[February 14, 2007]

Pinellas' Penny Tax Push Funded On Public's Dime

(Tampa Tribune (FL) (KRT) Via Thomson Dialog NewsEdge) Feb. 14--CLEARWATER -- The video shows the Bayside Bridge traversing Old Tampa Bay, then viewers are asked to imagine "what life would be like without" the crucial transportation project, which then fades from the screen.


The same question is asked about the Pinellas Trail. First, bicyclists are pedaling along the popular hiker-biker path, then the trail morphs into the old railroad bed it once was.

The nearly seven-minute video and two commercials that county officials call public service announcements are part of a carefully orchestrated campaign to persuade residents to vote in favor of extending the Penny for Pinellas 1-cent sales tax -- without telling them to vote for the measure.

Instead, the county is spending thousands of dollars to educate voters about the benefits of the local-option sales tax, which has paid for such highly visible projects as the Bayside Bridge and the Pinellas Trail since it took effect in 1990.

The county commission has budgeted $200,000 for the publicity effort. Officials said last week, however, that they plan to spend far less to get their message out before the March 13 referendum.

The county has spent $20,700 on roadway signs, telephone surveys, bill stuffers and other items, said Marcia Crawley, director of the county's communications department, which is overseeing the publicity effort.

"We've tried our best to approach this as frugally as we can," Crawley said.

Officials said they are using county resources simply to inform voters, not to push for approval of the tax renewal.

"My feeling is we should be out there informing potential voters of an upcoming election, what's on the ballot and the significance of it," Commissioner Bob Stewart said. "If we were out there speaking, 'Vote yes,' then I'd say that would not be an appropriate expense of public dollars."

Still, Stewart said, "whether you're advocating or not, I think it's all a pretty fine line."

'Working For You'

Supportive tones are everywhere in the county's penny campaign, "Working for You," even if people are not urged explicitly to vote yes, said Darryl Paulson, a professor of government at the University of South Florida St. Petersburg.

The "Penny at Work" video running on the county's cable television station tells viewers, "It's up to you. Will you continue improving your community? Your future? Will you keep funding these 'cents' of accomplishments?"

It says the tax extension is expected to raise nearly $2 billion "for projects that improve all of our lives."

"People have been so bamboozled by this notion of pretty pictures and all of these things the penny has done," Paulson said. "It's not to say some of these projects haven't been good, but the good projects would have been done anyway. They would have found a way to build those projects."

The county has enough money, mostly from an 85 percent increase in property tax revenue during the past six years, Paulson said. Continuing the sales tax merely relieves governments of setting priorities and making tough spending choices, he said.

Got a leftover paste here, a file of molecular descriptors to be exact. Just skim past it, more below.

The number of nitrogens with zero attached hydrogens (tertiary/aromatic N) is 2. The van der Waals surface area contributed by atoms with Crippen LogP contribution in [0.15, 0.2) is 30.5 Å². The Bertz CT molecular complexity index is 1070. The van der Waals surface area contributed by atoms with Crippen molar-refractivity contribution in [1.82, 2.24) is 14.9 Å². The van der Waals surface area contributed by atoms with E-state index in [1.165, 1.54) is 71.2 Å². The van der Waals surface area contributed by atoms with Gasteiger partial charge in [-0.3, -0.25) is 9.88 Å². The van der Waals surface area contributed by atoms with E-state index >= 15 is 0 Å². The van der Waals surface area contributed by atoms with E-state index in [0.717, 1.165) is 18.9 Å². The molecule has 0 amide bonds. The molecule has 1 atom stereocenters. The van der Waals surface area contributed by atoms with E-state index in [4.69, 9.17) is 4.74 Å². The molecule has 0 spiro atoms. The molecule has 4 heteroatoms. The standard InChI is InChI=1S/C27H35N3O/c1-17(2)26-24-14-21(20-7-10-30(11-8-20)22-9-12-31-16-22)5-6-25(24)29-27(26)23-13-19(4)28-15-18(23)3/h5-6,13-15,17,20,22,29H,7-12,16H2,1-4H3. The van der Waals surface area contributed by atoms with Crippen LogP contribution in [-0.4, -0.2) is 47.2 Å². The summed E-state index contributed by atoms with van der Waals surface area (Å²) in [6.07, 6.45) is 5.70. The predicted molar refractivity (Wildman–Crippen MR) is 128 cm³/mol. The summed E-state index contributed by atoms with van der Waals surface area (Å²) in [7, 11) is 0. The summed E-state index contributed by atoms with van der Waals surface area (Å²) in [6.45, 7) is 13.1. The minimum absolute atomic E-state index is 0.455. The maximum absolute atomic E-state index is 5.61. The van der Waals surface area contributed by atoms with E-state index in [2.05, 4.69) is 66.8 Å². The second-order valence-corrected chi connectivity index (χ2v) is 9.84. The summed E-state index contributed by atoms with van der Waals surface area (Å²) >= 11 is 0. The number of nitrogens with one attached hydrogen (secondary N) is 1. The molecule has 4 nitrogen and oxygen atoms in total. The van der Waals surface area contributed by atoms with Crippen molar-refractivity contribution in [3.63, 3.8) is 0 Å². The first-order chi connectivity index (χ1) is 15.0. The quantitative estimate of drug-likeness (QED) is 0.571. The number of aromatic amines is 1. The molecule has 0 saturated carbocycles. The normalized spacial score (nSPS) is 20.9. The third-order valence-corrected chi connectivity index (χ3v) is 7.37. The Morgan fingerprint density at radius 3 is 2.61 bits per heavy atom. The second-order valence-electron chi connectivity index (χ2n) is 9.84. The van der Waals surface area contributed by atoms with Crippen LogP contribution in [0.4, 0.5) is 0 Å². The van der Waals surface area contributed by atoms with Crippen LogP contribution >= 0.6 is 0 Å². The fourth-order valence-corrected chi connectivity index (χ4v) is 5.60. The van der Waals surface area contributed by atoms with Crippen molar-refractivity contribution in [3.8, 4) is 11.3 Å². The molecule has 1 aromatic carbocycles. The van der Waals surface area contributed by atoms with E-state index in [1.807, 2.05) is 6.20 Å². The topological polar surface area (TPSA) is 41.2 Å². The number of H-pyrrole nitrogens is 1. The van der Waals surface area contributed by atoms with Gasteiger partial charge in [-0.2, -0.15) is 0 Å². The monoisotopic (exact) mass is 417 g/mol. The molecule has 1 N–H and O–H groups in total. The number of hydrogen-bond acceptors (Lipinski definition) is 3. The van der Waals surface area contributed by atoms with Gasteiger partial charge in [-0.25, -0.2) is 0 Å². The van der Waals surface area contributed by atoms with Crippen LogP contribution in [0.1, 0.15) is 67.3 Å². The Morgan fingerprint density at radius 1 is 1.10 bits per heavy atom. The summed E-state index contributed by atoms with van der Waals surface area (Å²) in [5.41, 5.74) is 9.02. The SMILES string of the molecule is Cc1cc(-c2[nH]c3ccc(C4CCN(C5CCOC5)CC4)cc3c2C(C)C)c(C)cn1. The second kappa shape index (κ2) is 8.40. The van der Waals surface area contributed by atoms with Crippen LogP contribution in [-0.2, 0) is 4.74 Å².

It also "puts them in the position of being advocates for these projects because they're the direct beneficiaries," he said.

Some cities are running their own penny education campaigns.

"Governments always find a way to consume all available resources, and that's what's happening here," Paulson said. "The county and the 24 municipalities are essentially public hogs feeding at the trough, and they're going to get as much free food as they can possibly get."

As for the county using taxpayer money for its informational campaign, Paulson said, "It ought to be banned."

The practice is not limited to Pinellas. In Clearwater, the city is spending up to $62,000 to inform voters about a downtown boat slip project, also on the March 13 ballot. Last year, the county and most of its cities waged competing ad campaigns over several county charter amendments. St. Pete Beach even affixed magnetic signs on city vehicles urging people to vote "no."

State Sen. Charlie Justice, D-St. Petersburg, called that move "one of the final straws" in explaining his decision to file a bill this year that would prohibit governments from using tax money to advocate for or against a ballot item or other issue.

"I just think a line should be drawn," Justice said. "I don't like it when they're spending our tax dollars to push a position when it should be left to the voters."

Spending 5 Million Pennies

Crawley estimated the county would spend $50,000 telling residents about the penny tax's benefits.

That's less than the $80,000 the county spent during its last campaign to extend the sales tax, in 1997. That effort, though, was augmented by a business-based political action committee that spent $100,000 to promote the tax extension. No such committee has formed this year.

Two telephone surveys show that 65 percent to 70 percent of people polled support continuing the sales tax for a third decade, from 2010 to 2020, Crawley said.

"We don't anticipate widespread education to the wholesale public is necessary," she said, "because people are telling us they know about the penny and they support it."

Stewart, though, remains cautious even though he is optimistic about the referendum's passage.

"Having been in enough campaigns, I know just because early indications are things look good is no reason to sit back and not go full force with your educational program," he said.

Reporter Carlos Moncada can be reached at 727-451-2333 or cmoncada@tampatrib.com.

Copyright (c) 2007, Tampa Tribune, Fla.
Distributed by McClatchy-Tribune Business News.
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